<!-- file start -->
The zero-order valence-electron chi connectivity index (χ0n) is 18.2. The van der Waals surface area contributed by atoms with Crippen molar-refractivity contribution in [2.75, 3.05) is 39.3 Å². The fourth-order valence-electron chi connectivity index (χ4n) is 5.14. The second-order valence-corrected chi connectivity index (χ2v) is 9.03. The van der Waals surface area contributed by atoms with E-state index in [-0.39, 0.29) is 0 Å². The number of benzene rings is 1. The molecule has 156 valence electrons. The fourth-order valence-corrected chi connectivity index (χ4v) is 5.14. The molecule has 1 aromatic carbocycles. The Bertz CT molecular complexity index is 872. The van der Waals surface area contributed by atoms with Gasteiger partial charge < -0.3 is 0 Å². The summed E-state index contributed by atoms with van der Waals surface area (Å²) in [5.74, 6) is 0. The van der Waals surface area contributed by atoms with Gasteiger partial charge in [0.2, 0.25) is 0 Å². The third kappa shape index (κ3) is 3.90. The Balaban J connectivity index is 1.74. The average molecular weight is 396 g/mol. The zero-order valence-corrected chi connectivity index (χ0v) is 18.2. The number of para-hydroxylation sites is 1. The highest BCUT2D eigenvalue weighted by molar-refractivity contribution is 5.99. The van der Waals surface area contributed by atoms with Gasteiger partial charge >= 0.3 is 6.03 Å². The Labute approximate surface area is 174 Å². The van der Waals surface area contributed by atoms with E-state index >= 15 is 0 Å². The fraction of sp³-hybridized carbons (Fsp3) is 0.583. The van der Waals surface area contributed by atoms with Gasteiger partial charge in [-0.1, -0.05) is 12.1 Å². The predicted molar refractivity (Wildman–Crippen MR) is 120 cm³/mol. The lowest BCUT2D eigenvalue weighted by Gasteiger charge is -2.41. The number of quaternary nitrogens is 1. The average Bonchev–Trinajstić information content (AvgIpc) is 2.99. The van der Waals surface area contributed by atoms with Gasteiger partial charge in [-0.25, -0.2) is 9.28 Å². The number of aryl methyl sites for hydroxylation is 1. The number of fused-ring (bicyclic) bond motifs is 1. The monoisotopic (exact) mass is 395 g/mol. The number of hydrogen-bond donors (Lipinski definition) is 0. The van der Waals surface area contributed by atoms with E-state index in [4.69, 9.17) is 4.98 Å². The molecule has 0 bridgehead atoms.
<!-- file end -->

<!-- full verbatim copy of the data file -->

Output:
The zero-order valence-electron chi connectivity index (χ0n) is 18.2. The van der Waals surface area contributed by atoms with Crippen molar-refractivity contribution in [2.75, 3.05) is 39.3 Å². The fourth-order valence-electron chi connectivity index (χ4n) is 5.14. The second-order valence-corrected chi connectivity index (χ2v) is 9.03. The van der Waals surface area contributed by atoms with E-state index in [-0.39, 0.29) is 0 Å². The number of benzene rings is 1. The molecule has 156 valence electrons. The fourth-order valence-corrected chi connectivity index (χ4v) is 5.14. The molecule has 1 aromatic carbocycles. The Bertz CT molecular complexity index is 872. The van der Waals surface area contributed by atoms with Gasteiger partial charge < -0.3 is 0 Å². The summed E-state index contributed by atoms with van der Waals surface area (Å²) in [5.74, 6) is 0. The van der Waals surface area contributed by atoms with Gasteiger partial charge in [0.2, 0.25) is 0 Å². The third kappa shape index (κ3) is 3.90. The Balaban J connectivity index is 1.74. The average molecular weight is 396 g/mol. The zero-order valence-corrected chi connectivity index (χ0v) is 18.2. The number of para-hydroxylation sites is 1. The highest BCUT2D eigenvalue weighted by molar-refractivity contribution is 5.99. The van der Waals surface area contributed by atoms with Gasteiger partial charge >= 0.3 is 6.03 Å². The Labute approximate surface area is 174 Å². The van der Waals surface area contributed by atoms with E-state index >= 15 is 0 Å². The fraction of sp³-hybridized carbons (Fsp3) is 0.583. The van der Waals surface area contributed by atoms with Gasteiger partial charge in [-0.1, -0.05) is 12.1 Å². The predicted molar refractivity (Wildman–Crippen MR) is 120 cm³/mol. The lowest BCUT2D eigenvalue weighted by Gasteiger charge is -2.41. The number of quaternary nitrogens is 1. The average Bonchev–Trinajstić information content (AvgIpc) is 2.99. The van der Waals surface area contributed by atoms with Gasteiger partial charge in [-0.25, -0.2) is 9.28 Å². The number of aryl methyl sites for hydroxylation is 1. The number of fused-ring (bicyclic) bond motifs is 1. The monoisotopic (exact) mass is 395 g/mol. The number of hydrogen-bond donors (Lipinski definition) is 0. The van der Waals surface area contributed by atoms with E-state index in [4.69, 9.17) is 4.98 Å². The molecule has 0 bridgehead atoms.